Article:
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The market continues to be red hot. A flood of new supply is expected to come soon and cool things down, but so far investors are still ravenous. The U.S. dollar portion ofVivendi Universal's new $1 billion deal, 9.25% notes of '10, priced at par on Thursday and bolted to 105 by the close of the day.AMR Corp.'s benchmark 9% notes of '12 went from 14 to 32 after the company reached a deal with its unions and dodged a bankruptcy filing. Here was other selected action through last Thursday.
Charter Rallies On Strong Numbers
Charter Communications saw its issues climb steadily after its earnings call last Tuesday. The 10% notes of '09, which stood at 46 before the call, had reached a bid of 54.5 by mid-morning last Thursday.
Oren Cohen, a former sell-side cable analyst now at Trilogy Capital LLC, a hedge fund, says restated earnings for 2000 and 2002 were not nearly as bad as had been feared. He says that while other distressed sectors have few transactions, making it difficult to value assets, the cable space has had a number of recent deals that make Charter's assets seem like they will fetch an attractive price. He continues to see value in the bonds, but would not discuss Trilogy's position.
Tesoro Gets Richer As New Deal Is Announced
Tesoro Petroleum's 9.625% notes of '12 surged from an 84 bid to 92 after the refiner announced a $400 million new offering that would give it some covenant relief from its banks. The deal was expected to come last Friday.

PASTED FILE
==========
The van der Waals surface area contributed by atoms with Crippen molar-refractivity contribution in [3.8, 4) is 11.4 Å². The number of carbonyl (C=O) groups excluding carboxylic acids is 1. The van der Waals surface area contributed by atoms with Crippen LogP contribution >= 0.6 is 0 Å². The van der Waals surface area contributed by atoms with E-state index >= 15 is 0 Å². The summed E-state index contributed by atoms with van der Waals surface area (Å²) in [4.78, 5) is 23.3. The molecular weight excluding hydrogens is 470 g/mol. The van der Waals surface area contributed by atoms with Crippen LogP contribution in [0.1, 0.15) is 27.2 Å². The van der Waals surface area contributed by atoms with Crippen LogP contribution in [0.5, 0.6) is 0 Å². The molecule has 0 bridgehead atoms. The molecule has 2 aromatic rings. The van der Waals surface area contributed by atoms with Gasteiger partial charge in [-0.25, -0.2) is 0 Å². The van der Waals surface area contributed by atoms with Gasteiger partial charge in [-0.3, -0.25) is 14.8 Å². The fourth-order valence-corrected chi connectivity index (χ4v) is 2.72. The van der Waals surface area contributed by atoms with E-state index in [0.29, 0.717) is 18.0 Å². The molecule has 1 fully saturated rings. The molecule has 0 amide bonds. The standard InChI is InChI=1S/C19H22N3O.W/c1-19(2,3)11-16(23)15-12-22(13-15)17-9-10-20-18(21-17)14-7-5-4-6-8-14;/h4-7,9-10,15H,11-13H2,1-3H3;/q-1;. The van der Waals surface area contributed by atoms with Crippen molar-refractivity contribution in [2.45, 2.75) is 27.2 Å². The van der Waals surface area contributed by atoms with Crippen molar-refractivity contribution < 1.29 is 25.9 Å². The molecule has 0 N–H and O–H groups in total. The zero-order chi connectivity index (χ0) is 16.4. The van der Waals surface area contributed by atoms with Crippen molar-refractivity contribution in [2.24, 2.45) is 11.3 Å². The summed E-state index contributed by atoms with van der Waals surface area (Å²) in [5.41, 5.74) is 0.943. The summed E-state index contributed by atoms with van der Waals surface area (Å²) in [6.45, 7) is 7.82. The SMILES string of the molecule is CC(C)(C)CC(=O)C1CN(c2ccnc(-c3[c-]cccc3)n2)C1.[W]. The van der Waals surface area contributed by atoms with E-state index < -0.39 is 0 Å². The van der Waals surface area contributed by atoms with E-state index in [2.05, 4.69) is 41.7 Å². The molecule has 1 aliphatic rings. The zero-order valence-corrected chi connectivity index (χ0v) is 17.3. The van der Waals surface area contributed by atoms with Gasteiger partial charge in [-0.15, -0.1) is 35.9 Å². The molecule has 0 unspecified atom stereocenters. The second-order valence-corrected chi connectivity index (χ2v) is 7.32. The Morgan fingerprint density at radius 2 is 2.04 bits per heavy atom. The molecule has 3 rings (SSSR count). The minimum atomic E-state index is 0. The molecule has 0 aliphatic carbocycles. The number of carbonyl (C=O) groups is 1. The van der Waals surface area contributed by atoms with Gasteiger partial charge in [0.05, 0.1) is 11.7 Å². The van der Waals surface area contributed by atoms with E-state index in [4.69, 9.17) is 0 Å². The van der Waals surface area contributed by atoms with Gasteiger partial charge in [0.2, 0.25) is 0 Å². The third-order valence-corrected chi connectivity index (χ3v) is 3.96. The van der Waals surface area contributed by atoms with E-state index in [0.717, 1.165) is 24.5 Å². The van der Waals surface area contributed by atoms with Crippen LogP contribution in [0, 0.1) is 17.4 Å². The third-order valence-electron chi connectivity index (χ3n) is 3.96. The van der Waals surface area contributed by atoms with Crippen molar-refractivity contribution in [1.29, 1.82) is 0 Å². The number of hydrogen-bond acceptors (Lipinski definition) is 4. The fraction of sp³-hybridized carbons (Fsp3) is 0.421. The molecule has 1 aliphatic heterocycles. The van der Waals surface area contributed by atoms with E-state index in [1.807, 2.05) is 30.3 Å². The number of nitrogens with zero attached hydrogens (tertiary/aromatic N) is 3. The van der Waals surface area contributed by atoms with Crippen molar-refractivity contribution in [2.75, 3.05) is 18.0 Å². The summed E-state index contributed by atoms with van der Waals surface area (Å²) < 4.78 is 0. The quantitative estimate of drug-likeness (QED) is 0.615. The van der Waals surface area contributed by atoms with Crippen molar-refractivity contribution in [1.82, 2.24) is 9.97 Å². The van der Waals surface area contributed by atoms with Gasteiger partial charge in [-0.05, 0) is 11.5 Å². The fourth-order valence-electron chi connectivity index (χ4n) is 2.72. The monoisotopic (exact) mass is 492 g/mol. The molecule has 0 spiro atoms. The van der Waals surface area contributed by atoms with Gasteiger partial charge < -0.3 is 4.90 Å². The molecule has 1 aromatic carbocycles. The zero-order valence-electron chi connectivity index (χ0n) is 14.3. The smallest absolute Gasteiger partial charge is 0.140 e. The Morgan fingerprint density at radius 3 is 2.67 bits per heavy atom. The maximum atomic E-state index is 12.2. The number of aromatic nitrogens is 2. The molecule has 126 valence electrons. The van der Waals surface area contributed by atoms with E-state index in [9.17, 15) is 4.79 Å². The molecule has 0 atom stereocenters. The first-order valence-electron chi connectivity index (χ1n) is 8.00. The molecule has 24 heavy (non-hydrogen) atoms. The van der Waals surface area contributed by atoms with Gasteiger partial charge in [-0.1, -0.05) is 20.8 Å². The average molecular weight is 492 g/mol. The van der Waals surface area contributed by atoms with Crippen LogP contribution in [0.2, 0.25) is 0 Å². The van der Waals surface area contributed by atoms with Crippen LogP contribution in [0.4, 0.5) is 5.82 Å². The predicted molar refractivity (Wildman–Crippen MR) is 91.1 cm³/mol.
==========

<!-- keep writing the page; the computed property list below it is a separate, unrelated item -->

Brendan White, portfolio manager at Fort Washington Investment Advisors, says he is encouraged to see that the company has access to capital, and was planning to look at the deal. "We've been pretty constructive on the refiners for some time. They have a real opportunity to generate significant cash flow in the current environment," he says.
Orion Power Jumps After Reliant Bank Deal
Orion Power's 12% notes of '10 were up nine points after Reliant Resources, its parent, completed a new bank agreement.
Greg Sullivan, director of high-yield sales at BNY Capital Markets, says banks are loosening up on utilities in 2003. "Last year, banks were playing the tough guy, asking for more restrictive covenants. A lot of the banks this year are more amenable to renewing credit agreements. From bondholders' perspective, that's a positive," he says.